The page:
What about the phrase in common speech? Well, these pesukim were being taken hyperliterally, while idioms are often intended otherwise, so I don't know. It is indeed an interesting data point.

Meanwhile, Rav Hai Gaon has a different version of the parable:
There once was a hungry lion who was eyeing a fox with desire. The fox said to him: "What do you want with a scrawny little fox like me? Standing yonder is a well-rounded gentleman, who will make a much more satisfying dinner for you." The lion replied: "Don't you know that animals are forbidden to kill and eat human beings? I could be severely punished for that!" Said the fox: "Not to worry--the punishment will not overtake you, but rather your children; as you know, 'the fathers eat sour grapes and the children's teeth are set on edge'." The lion was seduced by this argument and ran towards the man to tear and eat him. As he was running, however, he was caught by a trap and found himself at the bottom of a deep pit. The fox gleefully ran over and looked into the pit. The lion cried from the bottom: "Liar! You said that only my children would be punished for my Sin!" The fox then said: "Fool! This punishment is not for what you just did, but rather for that which your father did. He once ate a human being himself." The lion cried out: "But that's not fair! Why should I have to suffer from my father's sins?" The fox answered with a sardonic laugh: "You yourself were just prepared to sin even though you knew that your children would suffer for it. How, then, do you dare to complain about what's fair!"
Here as well there is a punishment, but it is not as literal/physical.

Finally, we can see how Shadal used the phrase in his Vikuach al Chochmat HaKabbalah:
I {=the author} said to him: It is what it is, I do not wish to argue with you, for I am a youth, and you are a man of war from your youth; and behold I see in you that spirit of cleverness and trickery who only existed in days of old in the accursed serpent, who distanced us from the Garden of Eden, and this is the spirit found today in all the philosophers who throw off from themselves the yoke of Torah and the yoke of derech eretz, and all their words are in deception, to take in their trap the souls of the whole {/simple} of heart, to bring them down to the underworld.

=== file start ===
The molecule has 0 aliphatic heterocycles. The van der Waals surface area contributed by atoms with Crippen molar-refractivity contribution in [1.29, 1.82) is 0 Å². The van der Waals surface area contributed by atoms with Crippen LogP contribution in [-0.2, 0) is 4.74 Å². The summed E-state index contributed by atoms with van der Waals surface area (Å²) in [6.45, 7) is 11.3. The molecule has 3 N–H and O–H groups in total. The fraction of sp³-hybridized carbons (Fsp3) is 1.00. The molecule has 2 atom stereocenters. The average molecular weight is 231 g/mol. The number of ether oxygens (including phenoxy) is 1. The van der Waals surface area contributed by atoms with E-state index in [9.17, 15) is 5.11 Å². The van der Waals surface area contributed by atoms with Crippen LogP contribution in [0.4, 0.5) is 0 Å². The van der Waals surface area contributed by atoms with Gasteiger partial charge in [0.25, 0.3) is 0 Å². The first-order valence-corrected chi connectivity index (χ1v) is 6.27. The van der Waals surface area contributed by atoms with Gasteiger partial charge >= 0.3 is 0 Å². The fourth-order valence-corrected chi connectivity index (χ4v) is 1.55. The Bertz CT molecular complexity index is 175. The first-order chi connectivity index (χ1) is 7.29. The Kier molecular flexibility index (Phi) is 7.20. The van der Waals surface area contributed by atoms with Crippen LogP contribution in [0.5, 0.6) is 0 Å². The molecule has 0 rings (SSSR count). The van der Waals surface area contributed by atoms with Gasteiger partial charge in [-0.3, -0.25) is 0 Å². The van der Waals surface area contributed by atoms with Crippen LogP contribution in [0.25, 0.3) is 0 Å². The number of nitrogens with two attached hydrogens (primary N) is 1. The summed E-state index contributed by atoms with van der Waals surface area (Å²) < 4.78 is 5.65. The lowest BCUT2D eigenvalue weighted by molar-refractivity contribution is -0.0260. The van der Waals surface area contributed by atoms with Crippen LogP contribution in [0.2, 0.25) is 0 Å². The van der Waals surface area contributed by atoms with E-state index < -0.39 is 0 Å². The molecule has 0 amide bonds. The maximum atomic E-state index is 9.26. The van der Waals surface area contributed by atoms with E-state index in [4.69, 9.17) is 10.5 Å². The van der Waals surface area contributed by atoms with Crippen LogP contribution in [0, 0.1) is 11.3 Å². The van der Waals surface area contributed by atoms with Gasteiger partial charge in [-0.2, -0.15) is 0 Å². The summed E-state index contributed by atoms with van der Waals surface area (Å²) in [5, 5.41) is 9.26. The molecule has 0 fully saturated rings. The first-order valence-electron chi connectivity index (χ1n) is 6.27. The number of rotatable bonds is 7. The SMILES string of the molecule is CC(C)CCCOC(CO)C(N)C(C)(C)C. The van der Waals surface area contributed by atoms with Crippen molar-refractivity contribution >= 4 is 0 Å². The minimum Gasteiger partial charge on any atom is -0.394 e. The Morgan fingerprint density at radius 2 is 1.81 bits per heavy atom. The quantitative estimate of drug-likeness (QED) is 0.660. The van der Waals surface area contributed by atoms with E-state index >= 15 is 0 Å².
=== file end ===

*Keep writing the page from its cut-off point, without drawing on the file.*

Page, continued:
Are you not also like one of them? And how not? The disputation of yesterday, in which you widened your mouth without bound against the faith of all of Israel that the night of Hoshana Rabba is the night of the sealing {/signing}, and I in my poverty did not immediately remember the answer which is to your side, and I heard your blasphemies and I did not blunt your teeth, as was fitting for me {to do}.
This usage is certainly borrowed from the Haggadah, and the idea is that when the rasha says something, giving a solid and forceful response is called hakheh et shinav.

So now, after all these words, have we got anywhere? I don't know. There might be dispute as to the Biblical meaning, and the meaning throughout different sources in Chazal and in later Rabbinic writing is mixed. Part of this may be different understandings of the actual word hakheh, but part of it may be the literal/figurative aspect of it.

At the end of the day, whatever it means, it surely means to give a forceful and perhaps somewhat insulting response that undermines the rasha's question. And certainly it is not meant literally here.


Wolf2191 said...

Nice! I will email you a PDF of Iyei HaYam on the R' Hai, you will like it.

joshwaxman said...

maybe i can even make a part six.